“Patrick did just a beautiful job putting together portfolios of work for all the different spaces,” said Treena Flannery-Erickson, gallery director at the Scarab Club. “It’s historic and amazing.”

Among the participating galleries are Hatch Art in Hamtramck, Detroit Artists Market, the David Klein Gallery and, out in Mt. Clemens, the Anton Art Center – said to have one of the liveliest displays.

“This project is presenting queer artists, or humanizing us, in a new way,” Burton told The Detroit News. “We’re not often represented. We’re often sexualized and we’re not thought of us as full beings who live life and create art. This is about offering a queer culture and expanding minds and hearts.”

Stephanie Crawford, Green Still Life 3, Watercolor on paper, 22” x 15,” 2018. Courtesy The Scarab Club.

At Detroit’s Scarab Club, the 32 artists on view represent a wide and intriguing range of work, which will stay up longer than at other venues — through July 9. Some pieces here are thematically tied to the queer experience, like the late Jack O. Summers’ collage of itsy-bitsy naked men, while other canvases, such as the technicolor trio of still-lifes by Stephanie Crawford, a Black native Detroiter in her 80s, eschew messaging in favor of simple, striking beauty.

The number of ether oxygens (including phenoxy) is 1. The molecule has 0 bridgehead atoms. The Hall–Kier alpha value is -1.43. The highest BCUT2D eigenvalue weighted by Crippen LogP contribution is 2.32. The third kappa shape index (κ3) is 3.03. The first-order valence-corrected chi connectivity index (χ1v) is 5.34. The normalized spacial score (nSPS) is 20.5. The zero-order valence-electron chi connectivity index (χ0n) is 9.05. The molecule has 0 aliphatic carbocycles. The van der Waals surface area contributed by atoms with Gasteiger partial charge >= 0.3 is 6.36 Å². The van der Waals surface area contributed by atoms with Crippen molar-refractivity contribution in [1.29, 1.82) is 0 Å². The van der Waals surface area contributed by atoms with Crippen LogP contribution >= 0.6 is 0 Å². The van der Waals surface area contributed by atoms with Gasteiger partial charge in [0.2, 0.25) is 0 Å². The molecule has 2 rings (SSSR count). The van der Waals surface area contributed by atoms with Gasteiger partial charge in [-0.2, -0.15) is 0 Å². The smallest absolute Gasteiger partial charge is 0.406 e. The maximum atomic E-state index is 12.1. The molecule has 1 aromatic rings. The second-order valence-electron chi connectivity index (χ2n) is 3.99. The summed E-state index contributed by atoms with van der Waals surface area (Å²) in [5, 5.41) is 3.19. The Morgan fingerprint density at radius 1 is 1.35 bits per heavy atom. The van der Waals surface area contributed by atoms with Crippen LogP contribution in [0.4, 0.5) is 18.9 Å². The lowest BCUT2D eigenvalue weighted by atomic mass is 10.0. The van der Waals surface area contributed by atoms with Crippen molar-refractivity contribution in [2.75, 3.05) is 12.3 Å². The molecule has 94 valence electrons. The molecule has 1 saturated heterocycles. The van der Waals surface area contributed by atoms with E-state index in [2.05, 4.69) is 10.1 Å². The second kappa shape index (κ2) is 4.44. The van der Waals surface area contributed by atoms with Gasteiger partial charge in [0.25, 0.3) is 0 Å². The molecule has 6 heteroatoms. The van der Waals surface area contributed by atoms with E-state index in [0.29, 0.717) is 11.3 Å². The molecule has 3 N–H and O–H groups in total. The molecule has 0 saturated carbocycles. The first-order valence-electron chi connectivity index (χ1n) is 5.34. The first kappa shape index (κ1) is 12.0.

By contrast, the 1999 “Blue Bathroom Blues 1” by Frederick Weston, raised in Detroit before moving to New York, clearly points to the AIDS catastrophe. Look closely at this gorgeous, geometric collage in shades of blue and aqua and you’ll find a reference to the protease inhibitor Crixivan, an anti-HIV drug right beneath an advertising slogan, “Safe for Septic Systems.”

Frederick Weston, Blue Bathroom Blues 1 (detail), Mixed media collage, 11” x 8.5”, 1999. The Scarab Club.

Corktown resident Jon Strand, a meticulous painter with work in the Detroit Institute of Arts’ collection, calls the exhibition a seismic event for the local queer community and its visibility. “This is like a declaration that we’re real and we make beautiful art,” he said. “We weren’t trying to promote or indoctrinate. It’s just about great creativity coming from all kinds of sources.”

One of those sources is Strand himself, who has work in this particular show at both Collected Detroit and Detroit Artists Market. The latter includes “The Flaming Pearl of Infinite Wisdom, A Silvery Moon, and Seven Hidden Dragons,” which typifies the artist’s fascination with oddly whimsical, otherworldly canvases created by means of a back-breaking form of pointillism.

Jon Strand, The Flaming Pearl of Infinite Wisdom, A Silvery Moon, and Seven Hidden Dragons, Ink on canvas, 2019. Courtesy of the artist.